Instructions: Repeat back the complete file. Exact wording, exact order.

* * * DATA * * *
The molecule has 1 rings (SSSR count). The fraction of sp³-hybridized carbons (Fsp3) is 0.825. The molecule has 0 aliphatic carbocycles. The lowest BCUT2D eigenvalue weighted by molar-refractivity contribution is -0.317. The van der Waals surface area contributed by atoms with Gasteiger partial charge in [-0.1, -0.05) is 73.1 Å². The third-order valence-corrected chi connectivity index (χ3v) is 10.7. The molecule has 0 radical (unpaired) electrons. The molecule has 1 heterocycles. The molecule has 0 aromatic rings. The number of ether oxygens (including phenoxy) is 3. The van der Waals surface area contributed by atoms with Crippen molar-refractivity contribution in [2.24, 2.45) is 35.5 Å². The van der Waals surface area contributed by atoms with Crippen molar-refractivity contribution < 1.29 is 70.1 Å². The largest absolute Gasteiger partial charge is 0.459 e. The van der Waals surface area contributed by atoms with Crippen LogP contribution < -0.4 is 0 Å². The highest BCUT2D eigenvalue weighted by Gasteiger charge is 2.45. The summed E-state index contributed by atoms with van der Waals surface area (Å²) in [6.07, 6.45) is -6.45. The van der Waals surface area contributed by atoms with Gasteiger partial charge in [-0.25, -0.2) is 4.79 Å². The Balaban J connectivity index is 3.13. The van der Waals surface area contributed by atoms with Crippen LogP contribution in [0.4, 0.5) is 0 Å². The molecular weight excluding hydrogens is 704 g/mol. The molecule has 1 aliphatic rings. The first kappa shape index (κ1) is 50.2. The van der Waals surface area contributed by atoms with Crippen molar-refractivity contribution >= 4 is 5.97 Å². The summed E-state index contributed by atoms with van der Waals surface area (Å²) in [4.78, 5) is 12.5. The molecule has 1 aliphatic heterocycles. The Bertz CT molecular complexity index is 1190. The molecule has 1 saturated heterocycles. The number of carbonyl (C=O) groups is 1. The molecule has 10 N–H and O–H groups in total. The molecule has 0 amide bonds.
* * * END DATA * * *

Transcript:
The molecule has 1 rings (SSSR count). The fraction of sp³-hybridized carbons (Fsp3) is 0.825. The molecule has 0 aliphatic carbocycles. The lowest BCUT2D eigenvalue weighted by molar-refractivity contribution is -0.317. The van der Waals surface area contributed by atoms with Gasteiger partial charge in [-0.1, -0.05) is 73.1 Å². The third-order valence-corrected chi connectivity index (χ3v) is 10.7. The molecule has 0 radical (unpaired) electrons. The molecule has 1 heterocycles. The molecule has 0 aromatic rings. The number of ether oxygens (including phenoxy) is 3. The van der Waals surface area contributed by atoms with Crippen molar-refractivity contribution in [2.24, 2.45) is 35.5 Å². The van der Waals surface area contributed by atoms with Crippen molar-refractivity contribution < 1.29 is 70.1 Å². The largest absolute Gasteiger partial charge is 0.459 e. The van der Waals surface area contributed by atoms with Crippen LogP contribution < -0.4 is 0 Å². The highest BCUT2D eigenvalue weighted by Gasteiger charge is 2.45. The summed E-state index contributed by atoms with van der Waals surface area (Å²) in [6.07, 6.45) is -6.45. The van der Waals surface area contributed by atoms with Gasteiger partial charge in [-0.25, -0.2) is 4.79 Å². The Balaban J connectivity index is 3.13. The van der Waals surface area contributed by atoms with Crippen LogP contribution in [0.4, 0.5) is 0 Å². The molecular weight excluding hydrogens is 704 g/mol. The molecule has 1 aliphatic rings. The first kappa shape index (κ1) is 50.2. The van der Waals surface area contributed by atoms with Crippen molar-refractivity contribution >= 4 is 5.97 Å². The summed E-state index contributed by atoms with van der Waals surface area (Å²) in [4.78, 5) is 12.5. The molecule has 1 aliphatic heterocycles. The Bertz CT molecular complexity index is 1190. The molecule has 1 saturated heterocycles. The number of carbonyl (C=O) groups is 1. The molecule has 10 N–H and O–H groups in total. The molecule has 0 amide bonds.